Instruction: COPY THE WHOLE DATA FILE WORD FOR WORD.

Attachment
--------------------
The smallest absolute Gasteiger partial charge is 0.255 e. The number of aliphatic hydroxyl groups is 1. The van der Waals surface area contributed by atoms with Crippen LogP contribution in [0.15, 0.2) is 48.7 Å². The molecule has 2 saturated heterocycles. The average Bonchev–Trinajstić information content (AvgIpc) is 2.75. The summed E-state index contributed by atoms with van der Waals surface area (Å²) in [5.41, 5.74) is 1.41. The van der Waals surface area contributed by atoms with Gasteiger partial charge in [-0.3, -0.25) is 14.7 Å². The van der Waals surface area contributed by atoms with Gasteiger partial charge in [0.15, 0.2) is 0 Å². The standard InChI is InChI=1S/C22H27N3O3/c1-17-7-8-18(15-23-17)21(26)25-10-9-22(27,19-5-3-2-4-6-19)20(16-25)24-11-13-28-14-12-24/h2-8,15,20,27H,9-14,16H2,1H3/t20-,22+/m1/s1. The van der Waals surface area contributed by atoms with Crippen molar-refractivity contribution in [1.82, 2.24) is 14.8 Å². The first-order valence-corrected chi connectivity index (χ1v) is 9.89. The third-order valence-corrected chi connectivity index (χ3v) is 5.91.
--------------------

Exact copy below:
The smallest absolute Gasteiger partial charge is 0.255 e. The number of aliphatic hydroxyl groups is 1. The van der Waals surface area contributed by atoms with Crippen LogP contribution in [0.15, 0.2) is 48.7 Å². The molecule has 2 saturated heterocycles. The average Bonchev–Trinajstić information content (AvgIpc) is 2.75. The summed E-state index contributed by atoms with van der Waals surface area (Å²) in [5.41, 5.74) is 1.41. The van der Waals surface area contributed by atoms with Gasteiger partial charge in [-0.3, -0.25) is 14.7 Å². The van der Waals surface area contributed by atoms with Gasteiger partial charge in [0.15, 0.2) is 0 Å². The standard InChI is InChI=1S/C22H27N3O3/c1-17-7-8-18(15-23-17)21(26)25-10-9-22(27,19-5-3-2-4-6-19)20(16-25)24-11-13-28-14-12-24/h2-8,15,20,27H,9-14,16H2,1H3/t20-,22+/m1/s1. The van der Waals surface area contributed by atoms with Crippen molar-refractivity contribution in [1.82, 2.24) is 14.8 Å². The first-order valence-corrected chi connectivity index (χ1v) is 9.89. The third-order valence-corrected chi connectivity index (χ3v) is 5.91.